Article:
Aggravated Assault occurs when one person commits an Assault on another person using a deadly weapon or any object that could cause great bodily harm, or it is an assault with the intent to commit a felony, without the intent to kill. Physical contact is not necessary to be charged with Aggravated Assault.Definition of Aggravated Assault in Florida
The crime of Aggravated Assault, as defined by § 784.021, Florida Statutes, is an Assault with a deadly weapon, or an Assault with the intent to commit a felony.
The State’s attorney must prove beyond a reasonable doubt that the defendant is guilty of the crime of Aggravated Assault by establishing that all four of the following elements of the crime occurred:
Penalties for Aggravated Assault in Florida
(1) The defendant intentionally and unlawfully threatened, by word or act, to do violence to another.
This means the State of Florida must prove that the defendant intended to threaten the alleged victim, not that the defendant intended to harm the victim. While nobody can read minds, intent can be inferred by evidence surrounding the crime.
(2) The defendant had the apparent ability to carry out the threat of harm at the time the threat was made.
This means the State of Florida must prove that whatever act was threatened appeared to be able to be carried out, instantly. One example where the State might not be able to do this might be where someone threatens an act that requires a weapon, but doesn’t have a weapon or the ability to retrieve one instantly.
(3) The defendant’s words or actions created a well-founded fear in the mind of the other person of imminent violence.
This means the State of Florida must prove not only that the victim was in fear that act of violence was about to take place, but also that the fear was well-founded. Well-founded, as used here, basically requires that fear to have been reasonable in light of the circumstances. This can be shown if the words or actions would ordinarily bring on a well-founded fear in the mind of a reasonable person.
(4) The threat was made (a) with a deadly weapon; or (b) with the intent to commit a felony
It is this final element which separates Aggravated Assault from simple Assault. There are two possible ways the State can prove the final element. The State must tell you in the charging document which they intend to prove.
The State of Florida may allege use of a” deadly weapon”. Whether or not something is a “deadly weapon” is shockingly broadly defined by the law. At times, it seems anything can be deadly if used in the right way at law.
Whether or not someone made a threat with an intent to commit a felony requires the State of Florida to prove an entirely separate intent.
When the threat furthers a separately charged, provable crime, this element might be easier to satisfy. Where the other crime never happens, the reason for the threat might be harder for the State of Florida to prove.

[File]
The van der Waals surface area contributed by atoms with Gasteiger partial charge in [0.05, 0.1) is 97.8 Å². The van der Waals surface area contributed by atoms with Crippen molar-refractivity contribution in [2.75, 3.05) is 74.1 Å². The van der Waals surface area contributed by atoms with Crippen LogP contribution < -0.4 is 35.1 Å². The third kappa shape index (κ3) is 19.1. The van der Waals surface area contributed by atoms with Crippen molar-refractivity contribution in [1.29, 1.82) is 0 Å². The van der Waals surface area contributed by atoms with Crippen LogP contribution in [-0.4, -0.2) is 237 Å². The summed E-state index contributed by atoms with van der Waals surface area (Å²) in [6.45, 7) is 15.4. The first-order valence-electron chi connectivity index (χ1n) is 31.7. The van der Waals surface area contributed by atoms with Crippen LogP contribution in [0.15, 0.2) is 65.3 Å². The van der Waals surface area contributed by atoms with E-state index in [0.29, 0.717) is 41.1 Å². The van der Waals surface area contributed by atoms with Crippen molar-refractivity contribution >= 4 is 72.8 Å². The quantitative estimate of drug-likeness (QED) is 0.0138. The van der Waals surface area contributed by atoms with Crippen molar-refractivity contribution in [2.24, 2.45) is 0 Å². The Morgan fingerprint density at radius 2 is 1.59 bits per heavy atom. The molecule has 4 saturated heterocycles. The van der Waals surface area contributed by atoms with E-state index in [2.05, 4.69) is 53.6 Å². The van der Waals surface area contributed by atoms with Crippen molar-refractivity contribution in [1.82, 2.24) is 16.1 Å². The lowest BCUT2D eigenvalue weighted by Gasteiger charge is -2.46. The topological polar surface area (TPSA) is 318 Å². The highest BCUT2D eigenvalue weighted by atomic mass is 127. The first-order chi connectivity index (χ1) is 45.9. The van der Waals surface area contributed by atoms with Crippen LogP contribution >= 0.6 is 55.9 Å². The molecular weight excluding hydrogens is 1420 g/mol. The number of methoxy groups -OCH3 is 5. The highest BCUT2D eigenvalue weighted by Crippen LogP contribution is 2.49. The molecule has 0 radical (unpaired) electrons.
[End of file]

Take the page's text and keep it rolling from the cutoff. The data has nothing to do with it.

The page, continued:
Aggravated assault is a third degree felony punishable by imprisonment for up to five (5) years, and a fine of up to $5000, as provided in §775.082 and § 775.083, Florida Statutes.
If a firearm is used during the assault, or worse discharged, there is a possibility of the crime could be punished under the “10-20-Life” Law.
The relationship between a Defendant and the victim may also cause the crime to be defined as a crime of Domestic Violence under §741.28, Florida Statutes. This brings separate required sanctions by the Court.
Habitual felony offenders, habitual violent felony offenders, three time violent felony offenders, Prison Releasee Re-offenders, and violent career criminals are subject to significantly extended terms of imprisonment.
Finally, there are a host of potential lifelong consequences to both your civil rights, as well as your personal and professional opportunities.Defenses to Aggravated Assault in Florida
Aggravated Assault is a violent crime and a serious criminal offense. Under Florida law, the defense for an Aggravated Assault depends on the specific circumstances. Defenses may include:
- Self Defense or Defense of Other(s)
- Stand Your Ground
- Necessity or duress with no choice due to imminent danger
- False allegation
- Inability to carry out the threat
- Object used is not a deadly weapon
- The alleged threat was to commit a violent act some time in the future or contingent on something else happening first (conditional threat)
- Threatening to strike a person with a weapon or object that can do bodily harm
- Pointing a loaded or unloaded gun, or a realistic toy gun, at another person
- Threatening harm to a person or persons while robbing a bank with or without a weapon
If you have been charged with the crime of Aggravated Assault in Broward, Palm Beach, or Miami-Dade County, you need to speak with a criminal defense attorney right away to ensure your rights are protected. The Law Office of Sean Clayton, P.A., can help you better understand your situation and your options. Contact us today for your free consultation.